Did you let stress consume you in 2019? Sometimes stress can be unavoidable when it comes to personal matters, but we’ve put together a list of 6 ways to help you stay healthy in 2020 when you’re stressed!
1. Eat well
“When we’re overwhelmed, it’s easy to reach for a quick fix in the form of sugar-rich food and drink,” says Azmina Govindji, a registered dietitian and a member of the British Dietetic Association. “This gives you an instant spike in serotonin, the body’s feel-good chemical, but it won’t last – and neither will the fast rise in your blood glucose levels, which also gives you a temporary high.” Instead, opt for complex carbohydrates such as porridge or wholegrain bread, which will give you the energy you need to face a difficult day.
Taking 10 minutes to eat lunch away from your desk will reduce stress levels and prevent unhealthy snacking. “Eat mindfully,” Govindji urges. “Get away from your desk, chew your food slowly and savour the flavours.”
According to research from the American Psychological Association, a third of Americans reach for high-fat, high-calorie foods when stressed. “To avoid this, plan your meals to give you structure and control.” It is unrealistic to expect people to meal-prep during periods of high stress, but a very easy meal plan of porridge and berries for breakfast, a wholegrain sandwich for lunch and vegetable pasta or fish with potatoes and broccoli for dinner is achievable and healthy.
Many of us are guilty of an all-or-nothing mentality when it comes to fitness and when life gets in the way, our fitness goes out of the window. However, exercise is a powerful natural stress-reliever that will flood your body with feel-good endorphins. To motivate yourself remember how good you feel after you exercise, you’ll almost always feel better!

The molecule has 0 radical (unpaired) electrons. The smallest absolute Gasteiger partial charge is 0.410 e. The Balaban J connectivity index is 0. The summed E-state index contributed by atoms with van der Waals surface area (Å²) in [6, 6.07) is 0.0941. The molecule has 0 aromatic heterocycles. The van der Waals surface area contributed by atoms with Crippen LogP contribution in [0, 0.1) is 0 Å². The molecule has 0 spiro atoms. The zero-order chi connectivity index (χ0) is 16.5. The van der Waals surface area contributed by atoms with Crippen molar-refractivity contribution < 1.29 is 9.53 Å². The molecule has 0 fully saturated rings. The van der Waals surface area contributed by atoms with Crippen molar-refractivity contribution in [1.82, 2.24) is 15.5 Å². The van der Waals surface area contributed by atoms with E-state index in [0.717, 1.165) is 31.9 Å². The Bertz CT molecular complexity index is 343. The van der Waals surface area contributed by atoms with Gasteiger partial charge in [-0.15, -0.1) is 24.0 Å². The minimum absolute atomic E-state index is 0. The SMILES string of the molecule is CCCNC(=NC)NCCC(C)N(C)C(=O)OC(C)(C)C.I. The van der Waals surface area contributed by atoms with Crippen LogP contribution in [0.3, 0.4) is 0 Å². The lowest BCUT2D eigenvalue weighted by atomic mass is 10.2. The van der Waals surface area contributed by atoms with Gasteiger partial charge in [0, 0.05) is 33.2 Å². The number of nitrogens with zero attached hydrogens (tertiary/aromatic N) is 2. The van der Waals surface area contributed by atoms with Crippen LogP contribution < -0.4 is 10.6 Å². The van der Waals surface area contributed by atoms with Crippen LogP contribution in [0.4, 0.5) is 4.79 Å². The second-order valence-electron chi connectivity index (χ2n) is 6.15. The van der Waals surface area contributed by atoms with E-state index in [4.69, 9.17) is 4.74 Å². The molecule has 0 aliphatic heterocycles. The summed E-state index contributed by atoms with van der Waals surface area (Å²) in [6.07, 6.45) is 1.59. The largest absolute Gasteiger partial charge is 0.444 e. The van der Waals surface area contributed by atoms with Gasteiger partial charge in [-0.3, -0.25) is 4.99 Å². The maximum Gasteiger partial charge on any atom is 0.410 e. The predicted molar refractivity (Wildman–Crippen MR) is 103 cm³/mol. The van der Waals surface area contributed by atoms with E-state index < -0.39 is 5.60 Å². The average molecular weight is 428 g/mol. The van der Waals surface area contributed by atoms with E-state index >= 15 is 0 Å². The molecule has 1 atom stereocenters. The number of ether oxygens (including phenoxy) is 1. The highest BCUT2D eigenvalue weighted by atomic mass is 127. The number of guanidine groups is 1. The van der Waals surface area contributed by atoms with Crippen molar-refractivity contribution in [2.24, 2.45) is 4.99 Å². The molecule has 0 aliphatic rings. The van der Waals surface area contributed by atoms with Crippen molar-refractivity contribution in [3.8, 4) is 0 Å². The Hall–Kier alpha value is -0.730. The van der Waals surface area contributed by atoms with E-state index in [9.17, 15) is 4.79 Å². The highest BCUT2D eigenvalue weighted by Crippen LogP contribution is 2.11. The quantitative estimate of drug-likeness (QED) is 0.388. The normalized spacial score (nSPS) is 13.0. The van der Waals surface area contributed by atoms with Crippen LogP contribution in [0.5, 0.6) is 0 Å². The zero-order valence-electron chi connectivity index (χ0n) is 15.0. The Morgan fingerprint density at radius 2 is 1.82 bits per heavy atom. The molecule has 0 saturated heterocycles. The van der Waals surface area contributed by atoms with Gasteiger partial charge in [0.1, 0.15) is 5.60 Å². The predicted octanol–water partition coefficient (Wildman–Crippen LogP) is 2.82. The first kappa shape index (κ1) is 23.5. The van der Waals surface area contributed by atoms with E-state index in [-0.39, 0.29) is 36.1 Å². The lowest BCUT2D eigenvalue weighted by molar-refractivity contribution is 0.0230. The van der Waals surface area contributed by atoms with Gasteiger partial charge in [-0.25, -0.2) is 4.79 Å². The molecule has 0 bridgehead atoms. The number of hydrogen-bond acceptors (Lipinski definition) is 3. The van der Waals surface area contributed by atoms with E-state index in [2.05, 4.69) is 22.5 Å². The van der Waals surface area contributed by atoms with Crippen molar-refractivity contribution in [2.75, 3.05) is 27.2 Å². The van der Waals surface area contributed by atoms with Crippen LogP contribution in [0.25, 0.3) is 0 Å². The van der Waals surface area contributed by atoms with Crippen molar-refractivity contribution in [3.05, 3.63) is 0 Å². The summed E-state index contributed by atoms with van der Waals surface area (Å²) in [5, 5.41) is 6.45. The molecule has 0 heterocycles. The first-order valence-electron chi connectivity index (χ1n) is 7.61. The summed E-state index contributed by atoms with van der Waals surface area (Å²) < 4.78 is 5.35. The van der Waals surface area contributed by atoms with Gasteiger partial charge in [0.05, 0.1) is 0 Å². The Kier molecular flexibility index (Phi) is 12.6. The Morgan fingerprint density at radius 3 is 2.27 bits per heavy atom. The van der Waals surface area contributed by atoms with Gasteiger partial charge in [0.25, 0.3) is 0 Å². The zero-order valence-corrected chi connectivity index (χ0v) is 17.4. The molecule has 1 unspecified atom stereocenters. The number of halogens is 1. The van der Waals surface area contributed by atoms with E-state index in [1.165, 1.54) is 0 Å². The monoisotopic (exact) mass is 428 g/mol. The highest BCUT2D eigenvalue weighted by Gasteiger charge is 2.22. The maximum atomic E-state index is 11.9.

If you can’t make it to the gym, there are plenty of free home-based workouts that can be squeezed into a few minutes. Write down a cardio circuit of five exercises – three high-intensity exercises, such as running on the spot or squat jumps, and then two ab exercises such as planks or crunches – stick a timer on for 45 seconds and do each exercise for two rounds. And don’t feel guilty about taking time out to exercise!
3. Don’t be afraid to seek professional help
If you feel you are approaching burnout from stress, your first port of call should be your GP. Almost every part of the body is affected by experiencing constant stress, as humans are not designed for stress.
You can develop coping mechanisms to put into place to reduce the impact stress is having on you. Some coping mechanisms could be exercise, reading, or socialising. Often if you don’t have these coping mechanisms, what happens is that you develop bad coping mechanisms, such as drinking coffee to stay awake, or drinking wine to help you sleep.
4. Try to get enough sleep
When you are stressed, your sleep often suffers. But staying up late in order to tackle a growing to-do list is counterproductive. “If you are suffering from poor sleep, that will make your stress levels higher,” says Dr Guy Leschziner, a neurologist and the author of The Nocturnal Brain. “Getting as much sleep as possible when you’re feeling overwhelmed will help to manage your stress.”
5. Get smart about how you cope
Develop your support structures. Who are your potential allies? It may be family or friends. When people open up, they’re often overwhelmed by how much support is available to them.
Problem-solving approaches will mitigate extreme stress. Sometimes tackling things head on will help deal with the stress instead of putting things off which adds to the stress.
6. Remember that your job does not define you
We live in a society that fetishises overwork and excessive workloads are one of the main sources of stress. Reducing yourself to the sum of what you do and identifying yourself so fully with your work won’t do your work any good in the long term. Ask yourself what you really care about? Ask yourself what your real priorities are? If they are health and happiness then maybe your 60 hour work week needs to change to achieve that!
Not only are we entering a new year, with a fresh start for healthy habits and being stress-free, we are also stepping into the next decade which should be the ultimate motivation for changing your habits to reduce your stress levels. Life is too short!